“….they planned to “slow sales” within the Star Valley development. This course of action was even expressly suggested to the Star Valley homeowners by the County Administrator…[S]ometimes the issue of publicity and adversity to sales causes the developers and the home builders to pay a lot more attention to homeowners that are in existing developments … I would suggest that as a good course of action.” ~ Pima County Administrator Chuck Huckelberry
Today, the Pima county supervisors will meet in executive session to consider legal advice related to the defamation lawsuit brought by Tucson developer Joe Cesare in connection with his Star Valley development.
Cesar is the developer of Star Valley Development in southwest Tucson, Arizona. Cesare’s lawsuit lays out what has become common story of County officials’ vindictiveness and the County using its power to intimidate developers who don’t play ball.
Cesare claims that actions by Pima County officials including public comments were defamatory and defamation and damaged his interests in the Star Valley development.
Specifically according to the lawsuit filed in U.S. District Court in Tucson, Carla Blackwell, Pima County Deputy Director of Development, wrote a letter on April 9, 2014, to Cesare and copied “as many as 1,400 members of the HOA,” in which she accused Cesare and his company of perpetrating “a lack of fiduciary responsibility” on “behalf as the sole Board members and officers (as well as master developer) of the Star Valley Homeowners Association.”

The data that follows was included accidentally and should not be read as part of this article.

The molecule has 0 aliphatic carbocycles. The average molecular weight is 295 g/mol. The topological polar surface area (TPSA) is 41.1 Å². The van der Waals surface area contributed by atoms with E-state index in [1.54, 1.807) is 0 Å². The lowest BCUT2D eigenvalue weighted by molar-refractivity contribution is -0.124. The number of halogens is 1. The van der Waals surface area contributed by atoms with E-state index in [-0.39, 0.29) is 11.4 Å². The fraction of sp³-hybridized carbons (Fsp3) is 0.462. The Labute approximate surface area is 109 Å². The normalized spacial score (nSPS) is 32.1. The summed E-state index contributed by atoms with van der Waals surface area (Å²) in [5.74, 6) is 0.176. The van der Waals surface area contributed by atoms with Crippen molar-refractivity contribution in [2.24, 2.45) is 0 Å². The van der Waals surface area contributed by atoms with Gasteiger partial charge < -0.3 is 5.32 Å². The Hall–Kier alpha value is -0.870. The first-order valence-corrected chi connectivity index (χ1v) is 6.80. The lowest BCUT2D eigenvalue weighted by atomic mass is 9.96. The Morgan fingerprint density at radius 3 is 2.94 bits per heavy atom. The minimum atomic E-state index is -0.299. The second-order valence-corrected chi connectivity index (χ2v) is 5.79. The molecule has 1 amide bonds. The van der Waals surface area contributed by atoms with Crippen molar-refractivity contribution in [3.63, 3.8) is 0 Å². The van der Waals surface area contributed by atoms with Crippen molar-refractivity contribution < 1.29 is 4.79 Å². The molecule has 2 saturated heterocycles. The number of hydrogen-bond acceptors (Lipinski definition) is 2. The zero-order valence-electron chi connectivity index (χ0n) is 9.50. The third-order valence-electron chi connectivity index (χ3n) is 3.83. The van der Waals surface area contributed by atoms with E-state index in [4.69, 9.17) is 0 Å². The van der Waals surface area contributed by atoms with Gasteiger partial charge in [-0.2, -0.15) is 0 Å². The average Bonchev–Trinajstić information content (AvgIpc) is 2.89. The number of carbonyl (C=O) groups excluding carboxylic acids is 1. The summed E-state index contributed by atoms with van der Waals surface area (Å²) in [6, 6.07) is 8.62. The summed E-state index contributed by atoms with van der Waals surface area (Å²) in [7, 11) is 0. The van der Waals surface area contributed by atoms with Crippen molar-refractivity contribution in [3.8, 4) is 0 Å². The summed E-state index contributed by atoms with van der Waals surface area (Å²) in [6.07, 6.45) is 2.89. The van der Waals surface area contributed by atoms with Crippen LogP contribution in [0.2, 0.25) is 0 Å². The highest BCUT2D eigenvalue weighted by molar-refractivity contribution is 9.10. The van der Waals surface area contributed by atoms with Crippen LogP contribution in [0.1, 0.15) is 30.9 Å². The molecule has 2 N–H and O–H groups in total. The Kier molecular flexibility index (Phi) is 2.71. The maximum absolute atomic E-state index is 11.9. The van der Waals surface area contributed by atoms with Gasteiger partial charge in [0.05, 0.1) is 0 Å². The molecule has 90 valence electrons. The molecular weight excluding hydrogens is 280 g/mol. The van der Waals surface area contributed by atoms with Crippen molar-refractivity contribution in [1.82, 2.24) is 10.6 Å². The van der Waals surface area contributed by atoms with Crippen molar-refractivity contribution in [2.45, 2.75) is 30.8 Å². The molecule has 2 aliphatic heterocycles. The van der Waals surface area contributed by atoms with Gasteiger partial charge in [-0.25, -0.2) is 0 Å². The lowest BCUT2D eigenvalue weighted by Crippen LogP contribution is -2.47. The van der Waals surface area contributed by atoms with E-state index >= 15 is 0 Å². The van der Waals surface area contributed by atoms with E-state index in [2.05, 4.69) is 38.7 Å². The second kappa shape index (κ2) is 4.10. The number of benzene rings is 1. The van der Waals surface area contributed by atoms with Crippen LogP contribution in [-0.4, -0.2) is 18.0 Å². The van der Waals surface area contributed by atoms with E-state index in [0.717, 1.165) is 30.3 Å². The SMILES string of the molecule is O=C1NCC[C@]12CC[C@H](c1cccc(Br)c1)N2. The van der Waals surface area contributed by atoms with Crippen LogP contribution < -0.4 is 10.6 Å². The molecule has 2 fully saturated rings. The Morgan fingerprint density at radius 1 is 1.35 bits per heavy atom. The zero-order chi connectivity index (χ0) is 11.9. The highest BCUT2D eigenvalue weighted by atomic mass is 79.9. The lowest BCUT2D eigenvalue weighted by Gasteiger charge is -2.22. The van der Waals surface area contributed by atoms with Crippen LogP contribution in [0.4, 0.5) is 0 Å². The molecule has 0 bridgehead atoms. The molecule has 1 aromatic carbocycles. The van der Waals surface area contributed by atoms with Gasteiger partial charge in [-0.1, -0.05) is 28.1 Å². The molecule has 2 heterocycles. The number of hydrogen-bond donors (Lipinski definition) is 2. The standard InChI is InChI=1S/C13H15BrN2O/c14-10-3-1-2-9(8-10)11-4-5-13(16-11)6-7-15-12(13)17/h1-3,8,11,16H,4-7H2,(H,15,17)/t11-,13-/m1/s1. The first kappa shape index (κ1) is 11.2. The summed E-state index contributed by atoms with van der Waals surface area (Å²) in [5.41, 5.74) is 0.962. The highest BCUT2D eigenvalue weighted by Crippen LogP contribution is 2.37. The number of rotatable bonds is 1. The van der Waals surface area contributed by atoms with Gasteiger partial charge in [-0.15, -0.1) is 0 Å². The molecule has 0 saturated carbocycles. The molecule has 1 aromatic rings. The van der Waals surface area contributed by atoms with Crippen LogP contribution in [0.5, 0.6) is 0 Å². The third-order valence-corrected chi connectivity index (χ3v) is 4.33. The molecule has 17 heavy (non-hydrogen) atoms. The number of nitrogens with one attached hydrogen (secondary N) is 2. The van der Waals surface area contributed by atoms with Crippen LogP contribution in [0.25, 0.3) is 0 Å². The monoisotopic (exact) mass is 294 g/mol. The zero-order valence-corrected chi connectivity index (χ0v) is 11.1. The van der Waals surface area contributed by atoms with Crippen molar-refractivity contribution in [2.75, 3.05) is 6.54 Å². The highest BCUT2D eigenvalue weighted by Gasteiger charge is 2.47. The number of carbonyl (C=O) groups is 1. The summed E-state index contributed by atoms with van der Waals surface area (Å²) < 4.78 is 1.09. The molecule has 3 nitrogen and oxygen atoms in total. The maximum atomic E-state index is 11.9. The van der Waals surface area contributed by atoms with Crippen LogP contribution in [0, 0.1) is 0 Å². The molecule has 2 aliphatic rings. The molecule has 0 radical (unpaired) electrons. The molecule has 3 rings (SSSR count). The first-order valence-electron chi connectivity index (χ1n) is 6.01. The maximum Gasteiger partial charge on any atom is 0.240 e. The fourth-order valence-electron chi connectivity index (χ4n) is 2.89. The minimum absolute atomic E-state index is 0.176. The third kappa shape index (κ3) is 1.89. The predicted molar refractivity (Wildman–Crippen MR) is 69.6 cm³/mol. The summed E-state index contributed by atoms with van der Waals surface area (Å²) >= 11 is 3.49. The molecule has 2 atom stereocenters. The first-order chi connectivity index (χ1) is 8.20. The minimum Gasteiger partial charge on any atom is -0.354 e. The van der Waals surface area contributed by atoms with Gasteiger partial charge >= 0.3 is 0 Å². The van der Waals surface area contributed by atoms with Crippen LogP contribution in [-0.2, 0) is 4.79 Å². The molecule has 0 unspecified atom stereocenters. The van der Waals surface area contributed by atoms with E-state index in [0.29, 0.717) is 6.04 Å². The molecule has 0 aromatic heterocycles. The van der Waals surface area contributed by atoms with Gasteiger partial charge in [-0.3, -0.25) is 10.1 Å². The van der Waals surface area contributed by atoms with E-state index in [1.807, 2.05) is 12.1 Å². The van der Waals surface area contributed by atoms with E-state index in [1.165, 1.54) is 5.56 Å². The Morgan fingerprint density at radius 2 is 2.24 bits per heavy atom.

The dispute centers around who is responsible for a new road into the existing neighborhood and other improvements. Cesare claims that the more than $5 million in Pima County impact fees he has paid since 2003 should have been adequate to cover the cost of entry roads, traffic signals, and road widening existing streets.
Cesare’s attorneys say Star Valley has been responsible for more than $5 million in Pima County impact fees since 2003. During that time, according to the complaint, county officials did not pressure Star Valley developers to build or otherwise pay for the construction of additional roadways or traffic signals associated with the development.
Last year, Cesare lost a contract to sell 572 lots in Star Valley because County officials made damaging comments and threated to deny future building permits.
The list of allegations in the complaint includes violation of the First Amendment, defamation, false light, injurious falsehoods, tortuous interference and federal and state racketeering violations.
According to an article in the Arizona Daily Star, Cesare’s lawyer, John Munger said it was Cesare’s support for Tanner Bell against Pima County Supervisor Sharon Bronson that prompted the County’s retaliation. “There was no problem until after the 2012 election,” Munger told the Star.
The County hopes to deliver a death knell of sorts by stripping the remainder of Cesare’s land of its platting resulting in a tremendous loss of time and money.
Blackwell’s letter claimed that Cesare’s “misrepresentations” had harmed “the residents and accused Cesare of “acting in bad faith “by “not properly maintaining the assets of the neighborhood.” However, Cesare claims that the “County’s conclusions regarding Mr. Cesare’s conduct are essentially based on two false assertions: that Mr. Cesare is responsible for maintaining “the Star Valley trails,” and that “Cesare is responsible for the construction of an off-site road, Camino Verde. Neither of these assertions has any basis in fact.”